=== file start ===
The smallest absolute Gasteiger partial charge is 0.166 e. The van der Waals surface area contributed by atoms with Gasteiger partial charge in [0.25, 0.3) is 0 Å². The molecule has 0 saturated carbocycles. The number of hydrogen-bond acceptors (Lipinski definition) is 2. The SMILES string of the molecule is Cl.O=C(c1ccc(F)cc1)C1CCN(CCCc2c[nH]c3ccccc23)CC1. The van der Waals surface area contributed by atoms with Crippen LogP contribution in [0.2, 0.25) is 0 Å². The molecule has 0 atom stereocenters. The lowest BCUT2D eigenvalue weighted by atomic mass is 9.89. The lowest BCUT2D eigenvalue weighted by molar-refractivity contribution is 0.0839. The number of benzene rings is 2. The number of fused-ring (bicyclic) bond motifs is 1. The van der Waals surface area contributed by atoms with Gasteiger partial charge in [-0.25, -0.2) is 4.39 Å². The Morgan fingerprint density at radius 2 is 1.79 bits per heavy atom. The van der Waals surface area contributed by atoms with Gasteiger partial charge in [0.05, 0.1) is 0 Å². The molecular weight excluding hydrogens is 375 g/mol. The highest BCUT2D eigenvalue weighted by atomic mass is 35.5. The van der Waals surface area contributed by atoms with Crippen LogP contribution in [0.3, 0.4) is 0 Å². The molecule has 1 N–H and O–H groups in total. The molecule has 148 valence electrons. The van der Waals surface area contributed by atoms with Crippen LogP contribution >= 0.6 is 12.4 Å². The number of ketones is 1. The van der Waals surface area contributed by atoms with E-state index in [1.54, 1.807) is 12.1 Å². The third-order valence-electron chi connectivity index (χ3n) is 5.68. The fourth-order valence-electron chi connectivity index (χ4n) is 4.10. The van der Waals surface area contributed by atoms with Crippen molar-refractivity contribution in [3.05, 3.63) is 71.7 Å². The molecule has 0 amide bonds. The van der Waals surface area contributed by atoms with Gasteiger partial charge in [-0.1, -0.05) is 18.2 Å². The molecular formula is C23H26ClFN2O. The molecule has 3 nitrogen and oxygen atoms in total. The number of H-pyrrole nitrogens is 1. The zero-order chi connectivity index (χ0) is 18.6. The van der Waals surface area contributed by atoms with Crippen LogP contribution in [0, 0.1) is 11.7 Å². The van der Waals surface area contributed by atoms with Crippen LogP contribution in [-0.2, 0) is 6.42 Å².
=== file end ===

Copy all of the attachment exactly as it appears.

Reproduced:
The smallest absolute Gasteiger partial charge is 0.166 e. The van der Waals surface area contributed by atoms with Gasteiger partial charge in [0.25, 0.3) is 0 Å². The molecule has 0 saturated carbocycles. The number of hydrogen-bond acceptors (Lipinski definition) is 2. The SMILES string of the molecule is Cl.O=C(c1ccc(F)cc1)C1CCN(CCCc2c[nH]c3ccccc23)CC1. The van der Waals surface area contributed by atoms with Crippen LogP contribution in [0.2, 0.25) is 0 Å². The molecule has 0 atom stereocenters. The lowest BCUT2D eigenvalue weighted by atomic mass is 9.89. The lowest BCUT2D eigenvalue weighted by molar-refractivity contribution is 0.0839. The number of benzene rings is 2. The number of fused-ring (bicyclic) bond motifs is 1. The van der Waals surface area contributed by atoms with Gasteiger partial charge in [-0.25, -0.2) is 4.39 Å². The Morgan fingerprint density at radius 2 is 1.79 bits per heavy atom. The van der Waals surface area contributed by atoms with Gasteiger partial charge in [0.05, 0.1) is 0 Å². The molecular weight excluding hydrogens is 375 g/mol. The highest BCUT2D eigenvalue weighted by atomic mass is 35.5. The van der Waals surface area contributed by atoms with Crippen LogP contribution in [0.3, 0.4) is 0 Å². The molecule has 1 N–H and O–H groups in total. The molecule has 148 valence electrons. The van der Waals surface area contributed by atoms with Crippen LogP contribution >= 0.6 is 12.4 Å². The number of ketones is 1. The van der Waals surface area contributed by atoms with E-state index in [1.54, 1.807) is 12.1 Å². The third-order valence-electron chi connectivity index (χ3n) is 5.68. The fourth-order valence-electron chi connectivity index (χ4n) is 4.10. The van der Waals surface area contributed by atoms with Crippen molar-refractivity contribution in [3.05, 3.63) is 71.7 Å². The molecule has 0 amide bonds. The van der Waals surface area contributed by atoms with Gasteiger partial charge in [-0.1, -0.05) is 18.2 Å². The molecular formula is C23H26ClFN2O. The molecule has 3 nitrogen and oxygen atoms in total. The number of H-pyrrole nitrogens is 1. The zero-order chi connectivity index (χ0) is 18.6. The van der Waals surface area contributed by atoms with Crippen LogP contribution in [0, 0.1) is 11.7 Å². The van der Waals surface area contributed by atoms with Crippen LogP contribution in [-0.2, 0) is 6.42 Å².